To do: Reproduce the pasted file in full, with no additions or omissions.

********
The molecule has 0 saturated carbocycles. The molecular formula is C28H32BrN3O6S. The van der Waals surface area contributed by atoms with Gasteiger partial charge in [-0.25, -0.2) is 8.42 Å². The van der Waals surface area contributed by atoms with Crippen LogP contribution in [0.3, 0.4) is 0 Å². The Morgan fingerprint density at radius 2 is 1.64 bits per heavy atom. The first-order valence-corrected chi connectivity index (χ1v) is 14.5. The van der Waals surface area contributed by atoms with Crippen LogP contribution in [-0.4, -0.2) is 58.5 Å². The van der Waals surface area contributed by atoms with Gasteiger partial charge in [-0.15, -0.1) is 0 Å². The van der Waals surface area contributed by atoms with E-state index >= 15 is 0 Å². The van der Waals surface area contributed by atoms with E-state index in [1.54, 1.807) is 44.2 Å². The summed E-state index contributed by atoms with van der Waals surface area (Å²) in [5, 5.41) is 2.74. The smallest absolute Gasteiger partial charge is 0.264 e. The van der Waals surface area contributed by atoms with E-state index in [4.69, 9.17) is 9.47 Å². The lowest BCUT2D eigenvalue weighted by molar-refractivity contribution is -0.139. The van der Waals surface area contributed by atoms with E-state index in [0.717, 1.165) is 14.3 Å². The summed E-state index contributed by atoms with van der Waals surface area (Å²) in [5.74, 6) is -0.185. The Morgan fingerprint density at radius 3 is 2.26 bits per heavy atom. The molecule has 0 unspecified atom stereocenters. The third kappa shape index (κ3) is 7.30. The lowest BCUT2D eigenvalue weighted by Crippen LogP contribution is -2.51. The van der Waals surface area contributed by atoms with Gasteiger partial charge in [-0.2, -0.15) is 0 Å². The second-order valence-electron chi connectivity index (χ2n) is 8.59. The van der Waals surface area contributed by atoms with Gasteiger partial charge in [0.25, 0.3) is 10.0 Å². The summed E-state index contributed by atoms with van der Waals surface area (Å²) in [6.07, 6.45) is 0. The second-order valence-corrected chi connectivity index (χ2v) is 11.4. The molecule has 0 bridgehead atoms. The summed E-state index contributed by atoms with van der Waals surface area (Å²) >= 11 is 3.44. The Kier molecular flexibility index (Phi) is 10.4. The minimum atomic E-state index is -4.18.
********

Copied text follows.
The molecule has 0 saturated carbocycles. The molecular formula is C28H32BrN3O6S. The van der Waals surface area contributed by atoms with Gasteiger partial charge in [-0.25, -0.2) is 8.42 Å². The van der Waals surface area contributed by atoms with Crippen LogP contribution in [0.3, 0.4) is 0 Å². The Morgan fingerprint density at radius 2 is 1.64 bits per heavy atom. The first-order valence-corrected chi connectivity index (χ1v) is 14.5. The van der Waals surface area contributed by atoms with Crippen LogP contribution in [-0.4, -0.2) is 58.5 Å². The van der Waals surface area contributed by atoms with Gasteiger partial charge in [-0.15, -0.1) is 0 Å². The van der Waals surface area contributed by atoms with E-state index >= 15 is 0 Å². The van der Waals surface area contributed by atoms with E-state index in [1.54, 1.807) is 44.2 Å². The summed E-state index contributed by atoms with van der Waals surface area (Å²) in [5, 5.41) is 2.74. The smallest absolute Gasteiger partial charge is 0.264 e. The van der Waals surface area contributed by atoms with E-state index in [4.69, 9.17) is 9.47 Å². The lowest BCUT2D eigenvalue weighted by molar-refractivity contribution is -0.139. The van der Waals surface area contributed by atoms with E-state index in [0.717, 1.165) is 14.3 Å². The summed E-state index contributed by atoms with van der Waals surface area (Å²) in [5.74, 6) is -0.185. The Morgan fingerprint density at radius 3 is 2.26 bits per heavy atom. The molecule has 0 unspecified atom stereocenters. The third kappa shape index (κ3) is 7.30. The lowest BCUT2D eigenvalue weighted by Crippen LogP contribution is -2.51. The van der Waals surface area contributed by atoms with Gasteiger partial charge in [-0.2, -0.15) is 0 Å². The second-order valence-electron chi connectivity index (χ2n) is 8.59. The van der Waals surface area contributed by atoms with Gasteiger partial charge in [0.25, 0.3) is 10.0 Å². The summed E-state index contributed by atoms with van der Waals surface area (Å²) in [6.07, 6.45) is 0. The second-order valence-corrected chi connectivity index (χ2v) is 11.4. The molecule has 0 bridgehead atoms. The summed E-state index contributed by atoms with van der Waals surface area (Å²) >= 11 is 3.44. The Kier molecular flexibility index (Phi) is 10.4. The minimum atomic E-state index is -4.18.